Suit Seeks $4.5 Million From Owners of Missing New Bedford Boat

By Jack Sullivan
Boston Globe

A $4.5 million lawsuit, the first of several expected legal actions, was filed in federal court yesterday against the owners of the missing New Bedford fishing vessel Atlantis. The complaint charges the owners of the boat with negligence and claims the boat was not seaworthy.

The complaint was filed on behalf of Rosa Barroqueiro, the wife of Francisco Barroqueiro, 32, captain of the ill-fated fishing trawler. It seeks $3 million for the loss she and her two children suffered, $1 million in punitive damages and $500,000 for the alleged pain and suffering of Francisco Barroqueiro.

The 72-foot stern trawler was last seen more than three weeks ago 45 miles southeast of Nantucket. The owners reported the Atlantis missing on Oct. 30, and a massive air and sea search by the Coast Guard, covering nearly 100,000 square miles, failed to find any trace of the boat.

Michael Latti, a Boston marine lawyer representing Rosa Barroqueiro, said even though no bodies have been found and a final determination as to what happened has yet to be made, there is little hope the crew will be found alive.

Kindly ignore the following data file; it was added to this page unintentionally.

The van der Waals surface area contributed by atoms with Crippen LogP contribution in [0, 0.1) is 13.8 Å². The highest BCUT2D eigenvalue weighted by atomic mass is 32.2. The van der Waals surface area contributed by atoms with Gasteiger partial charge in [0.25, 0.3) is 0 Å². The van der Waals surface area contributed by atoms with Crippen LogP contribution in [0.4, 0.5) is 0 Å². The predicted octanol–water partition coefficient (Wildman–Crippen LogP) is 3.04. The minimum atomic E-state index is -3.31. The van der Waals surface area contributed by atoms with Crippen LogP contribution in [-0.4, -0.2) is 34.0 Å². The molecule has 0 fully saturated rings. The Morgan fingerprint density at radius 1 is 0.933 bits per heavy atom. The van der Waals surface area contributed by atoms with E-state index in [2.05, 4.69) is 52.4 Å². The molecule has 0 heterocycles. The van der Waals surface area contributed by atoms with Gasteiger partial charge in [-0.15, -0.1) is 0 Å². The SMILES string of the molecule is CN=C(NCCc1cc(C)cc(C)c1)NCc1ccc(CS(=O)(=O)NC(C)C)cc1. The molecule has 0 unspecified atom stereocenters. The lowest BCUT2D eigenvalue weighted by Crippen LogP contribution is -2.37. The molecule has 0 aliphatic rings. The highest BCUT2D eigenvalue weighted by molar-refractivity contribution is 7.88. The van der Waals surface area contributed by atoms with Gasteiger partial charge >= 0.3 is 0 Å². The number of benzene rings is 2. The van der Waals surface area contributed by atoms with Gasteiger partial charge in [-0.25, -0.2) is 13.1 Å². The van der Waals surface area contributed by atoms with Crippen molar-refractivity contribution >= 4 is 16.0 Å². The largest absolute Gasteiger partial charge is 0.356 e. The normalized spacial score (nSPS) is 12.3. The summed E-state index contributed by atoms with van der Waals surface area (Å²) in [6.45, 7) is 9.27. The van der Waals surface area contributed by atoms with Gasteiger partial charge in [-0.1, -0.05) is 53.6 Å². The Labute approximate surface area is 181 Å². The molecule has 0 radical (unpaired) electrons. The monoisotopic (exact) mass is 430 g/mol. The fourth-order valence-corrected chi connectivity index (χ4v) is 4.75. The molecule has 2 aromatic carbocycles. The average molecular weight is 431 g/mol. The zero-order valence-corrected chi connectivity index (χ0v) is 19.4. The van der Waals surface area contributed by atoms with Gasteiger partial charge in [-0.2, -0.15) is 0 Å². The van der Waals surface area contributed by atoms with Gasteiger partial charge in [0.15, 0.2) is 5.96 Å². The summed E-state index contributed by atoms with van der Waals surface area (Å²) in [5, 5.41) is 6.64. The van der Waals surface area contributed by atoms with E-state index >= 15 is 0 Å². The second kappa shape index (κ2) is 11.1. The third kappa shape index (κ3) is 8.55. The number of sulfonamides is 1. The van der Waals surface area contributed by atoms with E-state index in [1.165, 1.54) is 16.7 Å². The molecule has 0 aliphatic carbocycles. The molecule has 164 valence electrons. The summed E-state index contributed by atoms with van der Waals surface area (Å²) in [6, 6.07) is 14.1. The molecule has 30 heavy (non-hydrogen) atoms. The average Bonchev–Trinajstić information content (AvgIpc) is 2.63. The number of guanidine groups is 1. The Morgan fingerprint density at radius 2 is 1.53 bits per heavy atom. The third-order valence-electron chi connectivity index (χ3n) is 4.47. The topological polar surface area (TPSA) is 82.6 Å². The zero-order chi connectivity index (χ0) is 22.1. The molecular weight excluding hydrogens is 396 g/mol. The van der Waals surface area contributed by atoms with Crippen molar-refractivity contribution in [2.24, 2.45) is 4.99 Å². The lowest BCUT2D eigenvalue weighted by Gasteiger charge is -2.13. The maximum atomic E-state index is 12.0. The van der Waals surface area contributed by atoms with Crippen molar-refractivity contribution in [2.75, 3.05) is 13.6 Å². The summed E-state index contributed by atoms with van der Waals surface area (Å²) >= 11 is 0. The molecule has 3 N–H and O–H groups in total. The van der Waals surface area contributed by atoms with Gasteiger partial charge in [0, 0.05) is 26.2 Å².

“There is a presumption when the Coast Guard gives up the search that these men are lost and dead,” Latti said yesterday. “With that presumption, that triggers the filing of a lawsuit.”

Antonio Pedrosa, one of the Atlantis’ owners, did not return calls for comment yesterday. A man answering the telephone at the company’s office said he was not aware of the suit.

Barroqueiro had been captain of the Atlantis for about a year. A native of Cape Verde, Barroqueiro also had experience captaining fishing boats off the African coast before coming to the United States. In addition to Barroqueiro, four other men an missing. They are John Barros, 43; Joaquim Caseiro, 59; Edgar P. Lobo. 35; and Antonio DePinno. All five, including Barroqueiro, are from the New Bedford area.

Investigators have said there are few clues as to what may have happened to the boat. Coast Guard officials and others familiar with the Atlantis have told the Globe that the emergency position-indicating radio beacon may have been stored in the pilot house, contrary to federal law, preventing the safety device from floating free and sending a distress signal. Investigators also have said the life raft may have been secured by ropes, preventing its quick release.

Latti said yesterday that he has some knowledge of possible safety violations, but would not reveal what they are. Latti also indicated he intends to prove that the vessel “turned turtle” before sinking. The phrase is used to describe what happens when a boat is topheavy and rolls over upside down in the water, trapping anybody who may be below deck.